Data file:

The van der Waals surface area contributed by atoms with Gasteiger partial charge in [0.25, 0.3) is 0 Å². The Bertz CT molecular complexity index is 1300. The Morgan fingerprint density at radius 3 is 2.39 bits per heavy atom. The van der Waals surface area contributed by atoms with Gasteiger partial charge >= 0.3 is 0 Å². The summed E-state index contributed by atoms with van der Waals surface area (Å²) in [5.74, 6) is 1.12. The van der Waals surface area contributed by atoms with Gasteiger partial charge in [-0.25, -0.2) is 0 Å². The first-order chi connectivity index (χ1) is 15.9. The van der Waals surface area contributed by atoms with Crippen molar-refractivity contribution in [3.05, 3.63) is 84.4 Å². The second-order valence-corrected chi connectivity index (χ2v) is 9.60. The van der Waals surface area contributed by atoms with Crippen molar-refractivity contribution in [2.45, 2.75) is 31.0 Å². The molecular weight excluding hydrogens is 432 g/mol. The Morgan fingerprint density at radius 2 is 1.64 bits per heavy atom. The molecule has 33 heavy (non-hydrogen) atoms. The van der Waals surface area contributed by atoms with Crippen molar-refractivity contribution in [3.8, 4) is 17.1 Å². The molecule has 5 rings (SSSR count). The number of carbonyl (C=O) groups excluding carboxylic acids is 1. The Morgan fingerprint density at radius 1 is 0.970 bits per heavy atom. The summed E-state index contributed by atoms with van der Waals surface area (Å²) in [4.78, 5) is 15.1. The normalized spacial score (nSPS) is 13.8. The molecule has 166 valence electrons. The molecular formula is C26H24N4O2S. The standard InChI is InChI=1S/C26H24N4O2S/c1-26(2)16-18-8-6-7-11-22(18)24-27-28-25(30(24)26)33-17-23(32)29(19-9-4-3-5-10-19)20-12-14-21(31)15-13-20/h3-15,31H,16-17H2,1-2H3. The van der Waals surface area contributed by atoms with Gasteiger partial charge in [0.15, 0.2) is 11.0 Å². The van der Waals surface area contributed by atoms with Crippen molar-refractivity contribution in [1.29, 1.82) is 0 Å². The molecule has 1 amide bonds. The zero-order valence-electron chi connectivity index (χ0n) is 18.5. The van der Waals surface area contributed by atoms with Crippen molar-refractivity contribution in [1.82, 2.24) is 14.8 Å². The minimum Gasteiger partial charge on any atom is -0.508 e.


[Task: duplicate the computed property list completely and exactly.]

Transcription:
The van der Waals surface area contributed by atoms with Gasteiger partial charge in [0.25, 0.3) is 0 Å². The Bertz CT molecular complexity index is 1300. The Morgan fingerprint density at radius 3 is 2.39 bits per heavy atom. The van der Waals surface area contributed by atoms with Gasteiger partial charge >= 0.3 is 0 Å². The summed E-state index contributed by atoms with van der Waals surface area (Å²) in [5.74, 6) is 1.12. The van der Waals surface area contributed by atoms with Gasteiger partial charge in [-0.25, -0.2) is 0 Å². The first-order chi connectivity index (χ1) is 15.9. The van der Waals surface area contributed by atoms with Crippen molar-refractivity contribution in [3.05, 3.63) is 84.4 Å². The second-order valence-corrected chi connectivity index (χ2v) is 9.60. The van der Waals surface area contributed by atoms with Crippen molar-refractivity contribution in [2.45, 2.75) is 31.0 Å². The molecular weight excluding hydrogens is 432 g/mol. The Morgan fingerprint density at radius 2 is 1.64 bits per heavy atom. The molecule has 33 heavy (non-hydrogen) atoms. The van der Waals surface area contributed by atoms with Crippen molar-refractivity contribution in [3.8, 4) is 17.1 Å². The molecule has 5 rings (SSSR count). The number of carbonyl (C=O) groups excluding carboxylic acids is 1. The Morgan fingerprint density at radius 1 is 0.970 bits per heavy atom. The summed E-state index contributed by atoms with van der Waals surface area (Å²) in [4.78, 5) is 15.1. The normalized spacial score (nSPS) is 13.8. The molecule has 166 valence electrons. The molecular formula is C26H24N4O2S. The standard InChI is InChI=1S/C26H24N4O2S/c1-26(2)16-18-8-6-7-11-22(18)24-27-28-25(30(24)26)33-17-23(32)29(19-9-4-3-5-10-19)20-12-14-21(31)15-13-20/h3-15,31H,16-17H2,1-2H3. The van der Waals surface area contributed by atoms with Gasteiger partial charge in [0.15, 0.2) is 11.0 Å². The van der Waals surface area contributed by atoms with Crippen molar-refractivity contribution in [1.29, 1.82) is 0 Å². The molecule has 1 amide bonds. The zero-order valence-electron chi connectivity index (χ0n) is 18.5. The van der Waals surface area contributed by atoms with Crippen molar-refractivity contribution in [1.82, 2.24) is 14.8 Å². The minimum Gasteiger partial charge on any atom is -0.508 e.